"For now, Michigan should take anything that comes their way. Pull-up threes against Purdue switches? Yes. A good look at a long two with 15 seconds on the clock? Sure. A semi-contested three? Okay. Whatever it takes to get the ball up before the doom of the world kicks in 25 seconds into the shot clock."

Especially the long two with 15 second left on the shot clock part, but on the whole this seems like a bad idea to me. You're essentially saying we're bad with under 5 second left on the shot clock, so to fix that just avoid getting to 5 or less second on the shot clock. But for the most part, the reason the clock gets so low is because we haven't been able to get a good shot in the first 25 seconds of the shot clock. Being bad in the last 5 seconds seems like a symptom of what can be an overall stagnant offense and not the virus itself.

Avoiding taking shots in the last 5 seconds mitigates the issue in the sense that the percentage of those possesions will decrease. But it also means that the shooting percentage of last 5 second shots will drop even more since the only time we take shots then will be when we couldn't even find an okay one in the first 25 seconds. It also means that the effeciency of the offense in the first 25 seconds, and effeciency of the offense as a whole will drop. That seems like robbing Peter to pay Paul to me.

The argument here is we're taking bad shots in the last 5 seconds of the shot clock. So lets start taking shots with 15 seconds left to avoid those bad shots and take slightly better shots. But you're ignoring all the possesions where good shots are taken with 15-5 seconds left on the cock. Inherently this method will make the offense less effecient as a whole.

Right now the 5 seconds or less shots are so bad because we haven't been able to find good offense before those last 5 seconds. Giving the offense 10-15 less seconds to run a set and find a good shot (which you would be doing if you said take a slightly less bad shot with 15 seconds left once it becomes available) is not the right plan. All this does is means we're now guaranteed to be taking bad shots with < 5 seconds on the shot, while also taken more bad shots before that. I'd much rather see the offense run all the way through the shot clock if necessary, take as much of the clock as you need to try and find a good shot, improve the offense as a whole by continuing to run the same offense and letting the players improve at it, and contain bad shots to the last 5 seconds.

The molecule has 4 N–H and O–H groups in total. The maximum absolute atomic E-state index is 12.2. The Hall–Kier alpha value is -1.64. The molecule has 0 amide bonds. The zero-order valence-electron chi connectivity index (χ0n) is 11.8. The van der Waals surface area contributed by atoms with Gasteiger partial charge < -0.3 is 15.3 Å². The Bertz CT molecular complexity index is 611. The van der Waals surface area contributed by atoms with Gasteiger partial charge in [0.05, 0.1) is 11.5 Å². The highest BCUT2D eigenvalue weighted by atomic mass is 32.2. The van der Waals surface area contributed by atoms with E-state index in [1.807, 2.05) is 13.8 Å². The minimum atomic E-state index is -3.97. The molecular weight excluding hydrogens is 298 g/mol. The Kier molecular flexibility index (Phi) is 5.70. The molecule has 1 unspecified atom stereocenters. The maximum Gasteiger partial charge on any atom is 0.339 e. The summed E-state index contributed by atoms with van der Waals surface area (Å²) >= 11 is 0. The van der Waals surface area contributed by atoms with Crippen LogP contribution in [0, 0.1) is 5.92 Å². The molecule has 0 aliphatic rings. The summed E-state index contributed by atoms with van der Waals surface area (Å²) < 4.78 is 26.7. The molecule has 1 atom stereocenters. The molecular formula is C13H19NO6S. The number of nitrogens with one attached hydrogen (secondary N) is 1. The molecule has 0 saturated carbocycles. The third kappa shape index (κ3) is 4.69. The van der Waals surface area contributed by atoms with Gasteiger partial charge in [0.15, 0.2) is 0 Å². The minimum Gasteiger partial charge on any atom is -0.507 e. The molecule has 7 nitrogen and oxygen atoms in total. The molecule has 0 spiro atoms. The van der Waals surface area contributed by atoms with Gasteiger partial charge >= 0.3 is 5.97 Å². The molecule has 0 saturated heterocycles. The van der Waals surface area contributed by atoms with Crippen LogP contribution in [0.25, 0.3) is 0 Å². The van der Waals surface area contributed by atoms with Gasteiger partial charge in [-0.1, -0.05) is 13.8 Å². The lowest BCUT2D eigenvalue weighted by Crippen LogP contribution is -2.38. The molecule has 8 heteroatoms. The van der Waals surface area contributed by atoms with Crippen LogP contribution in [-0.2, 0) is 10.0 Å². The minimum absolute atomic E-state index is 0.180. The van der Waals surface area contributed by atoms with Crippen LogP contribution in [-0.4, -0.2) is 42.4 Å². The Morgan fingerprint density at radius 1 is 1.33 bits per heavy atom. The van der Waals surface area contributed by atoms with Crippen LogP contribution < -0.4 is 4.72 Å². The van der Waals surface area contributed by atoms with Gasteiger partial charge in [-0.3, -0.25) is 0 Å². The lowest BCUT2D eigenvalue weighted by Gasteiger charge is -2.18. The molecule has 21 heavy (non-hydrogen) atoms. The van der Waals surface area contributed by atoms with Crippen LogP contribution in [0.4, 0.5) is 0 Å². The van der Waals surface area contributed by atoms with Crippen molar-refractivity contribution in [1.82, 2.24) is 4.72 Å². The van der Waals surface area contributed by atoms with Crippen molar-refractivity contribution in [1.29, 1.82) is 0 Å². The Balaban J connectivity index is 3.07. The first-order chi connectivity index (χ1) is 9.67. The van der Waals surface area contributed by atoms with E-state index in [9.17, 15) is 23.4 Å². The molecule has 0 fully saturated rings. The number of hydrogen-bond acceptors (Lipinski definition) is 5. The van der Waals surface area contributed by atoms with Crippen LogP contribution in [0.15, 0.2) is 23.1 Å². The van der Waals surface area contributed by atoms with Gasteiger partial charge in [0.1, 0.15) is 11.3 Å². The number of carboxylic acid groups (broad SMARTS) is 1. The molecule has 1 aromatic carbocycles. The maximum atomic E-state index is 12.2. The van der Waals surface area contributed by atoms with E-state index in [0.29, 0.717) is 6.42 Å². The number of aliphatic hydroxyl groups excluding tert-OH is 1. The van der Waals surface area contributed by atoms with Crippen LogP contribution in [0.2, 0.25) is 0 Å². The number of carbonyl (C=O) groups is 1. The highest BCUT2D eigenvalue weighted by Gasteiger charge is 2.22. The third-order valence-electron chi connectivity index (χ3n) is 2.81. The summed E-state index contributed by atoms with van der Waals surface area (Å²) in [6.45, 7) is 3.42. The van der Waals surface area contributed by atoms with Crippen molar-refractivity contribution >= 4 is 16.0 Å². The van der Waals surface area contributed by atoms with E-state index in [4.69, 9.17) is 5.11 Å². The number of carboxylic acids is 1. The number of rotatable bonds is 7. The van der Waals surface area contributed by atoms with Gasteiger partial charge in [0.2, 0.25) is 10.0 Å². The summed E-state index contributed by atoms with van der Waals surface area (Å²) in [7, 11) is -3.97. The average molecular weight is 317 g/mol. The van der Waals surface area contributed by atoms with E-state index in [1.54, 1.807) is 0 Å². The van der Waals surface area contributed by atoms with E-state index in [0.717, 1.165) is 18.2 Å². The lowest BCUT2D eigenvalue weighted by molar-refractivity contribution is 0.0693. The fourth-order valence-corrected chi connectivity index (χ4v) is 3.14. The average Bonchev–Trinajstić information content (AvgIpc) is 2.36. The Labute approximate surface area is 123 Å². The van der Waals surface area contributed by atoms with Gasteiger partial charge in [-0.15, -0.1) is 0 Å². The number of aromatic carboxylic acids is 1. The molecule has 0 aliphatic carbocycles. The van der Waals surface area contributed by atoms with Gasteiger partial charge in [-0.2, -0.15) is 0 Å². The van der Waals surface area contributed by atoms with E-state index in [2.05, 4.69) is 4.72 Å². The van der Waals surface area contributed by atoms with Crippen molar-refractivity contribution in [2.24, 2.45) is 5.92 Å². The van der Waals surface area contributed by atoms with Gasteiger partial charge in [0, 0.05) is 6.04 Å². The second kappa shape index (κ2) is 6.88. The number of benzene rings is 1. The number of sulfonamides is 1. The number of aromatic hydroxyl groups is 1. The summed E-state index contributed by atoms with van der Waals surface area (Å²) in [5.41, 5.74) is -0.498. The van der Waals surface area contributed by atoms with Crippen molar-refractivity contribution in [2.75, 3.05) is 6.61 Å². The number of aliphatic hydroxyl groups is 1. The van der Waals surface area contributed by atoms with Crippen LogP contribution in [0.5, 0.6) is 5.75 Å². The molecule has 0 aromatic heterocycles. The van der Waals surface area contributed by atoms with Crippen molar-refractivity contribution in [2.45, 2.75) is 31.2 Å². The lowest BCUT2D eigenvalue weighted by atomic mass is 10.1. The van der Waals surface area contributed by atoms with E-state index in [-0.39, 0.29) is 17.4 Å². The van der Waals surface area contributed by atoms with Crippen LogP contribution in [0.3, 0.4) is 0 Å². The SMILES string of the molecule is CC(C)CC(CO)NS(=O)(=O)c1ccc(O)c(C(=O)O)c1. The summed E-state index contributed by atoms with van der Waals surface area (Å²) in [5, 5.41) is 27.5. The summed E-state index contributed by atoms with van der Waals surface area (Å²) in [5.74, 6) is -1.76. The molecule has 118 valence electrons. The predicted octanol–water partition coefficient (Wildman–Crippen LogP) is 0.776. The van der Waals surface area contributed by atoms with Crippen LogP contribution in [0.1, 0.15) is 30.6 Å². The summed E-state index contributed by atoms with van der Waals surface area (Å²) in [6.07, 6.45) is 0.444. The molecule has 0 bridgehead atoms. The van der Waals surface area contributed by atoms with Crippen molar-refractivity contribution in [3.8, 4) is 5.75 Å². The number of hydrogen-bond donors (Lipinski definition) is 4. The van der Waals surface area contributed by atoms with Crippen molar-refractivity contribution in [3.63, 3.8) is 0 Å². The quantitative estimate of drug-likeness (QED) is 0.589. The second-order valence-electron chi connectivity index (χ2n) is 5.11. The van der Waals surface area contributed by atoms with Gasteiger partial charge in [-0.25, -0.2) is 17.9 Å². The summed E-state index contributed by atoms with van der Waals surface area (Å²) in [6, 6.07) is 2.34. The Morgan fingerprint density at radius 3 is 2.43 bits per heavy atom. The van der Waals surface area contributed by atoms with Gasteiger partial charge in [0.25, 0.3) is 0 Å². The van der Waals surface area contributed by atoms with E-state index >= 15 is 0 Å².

January 12th, 2018 at 4:27 PM ^

going to change anything.

Taking worse shots (long twos) earlier in the shot clock will bring down our efficiency in the first 25 seconds of the shot clock.  So you're correct that you'd reduce the number of bad late clock possessions but the decreased efficiency earlier in the clock might be even worse overall for the offense (and it might be better, it just depends on how much worse your early shot efficiency gets and how much you reduce your share of late shots).

I imagine Beilein will stay the course, chalk this up to small sample, keep good shot discipline and expect this number to go up with the emergence of Poole (can rise up for shots just about anywhere), Z (can get into the paint) and Livers (gets more rise on his jumper than Duncan but also can shot fake and drive it).  It would probably go against every fiber of his being to encourage a long two with 15 seconds left when there is still a chance of getting a better shot in those 15 seconds.

Great find on the data, though.  Very interesting, and definitely supports the eye test that we don't really have a go-to assassin right now.  Speaking of which, that was the case after Caris went down in 2016.  I'm surprised to see we were so good that year in late clock possessions.  Would be curious to see a pre-Caris injury and post-Caris injury split.

Kilgore Trout

January 12th, 2018 at 4:12 PM ^

I'm not sure I've totally digested your argument, but I think it's fine that taking more early shot clock shots reduces your efficiency in the last 5 seconds if the volumes work out in a positive way.

Let's take 100 possessions. Say you score 1.2 points per possession when you shoot in the first 25 seconds and 0.8 points per possession in the last 5 seconds. In this example, say 80% of your possessions result in shots in the first 25 seconds and 20% are in the last 5 seconds. In this scenario you score 1.2*0.8 + 0.8*0.2 = 1.12 points per possession.

Now say you start shooting more frequently in the first 25 seconds, but don't get quite as good of a shot. Say you get 1.15 points per possession on 95% of your possessions. Now the 5% of the time you're shooting in the last 5 seconds you get a little more chucking and your ppp goes down to 0.75. In this scencario you score 1.15*0.95 + 0.75*0.05 = 1.13 points per possession.

Now these numbers are totally cherry picked to make my point, but it is possible that this philosophy could result in better overall offense.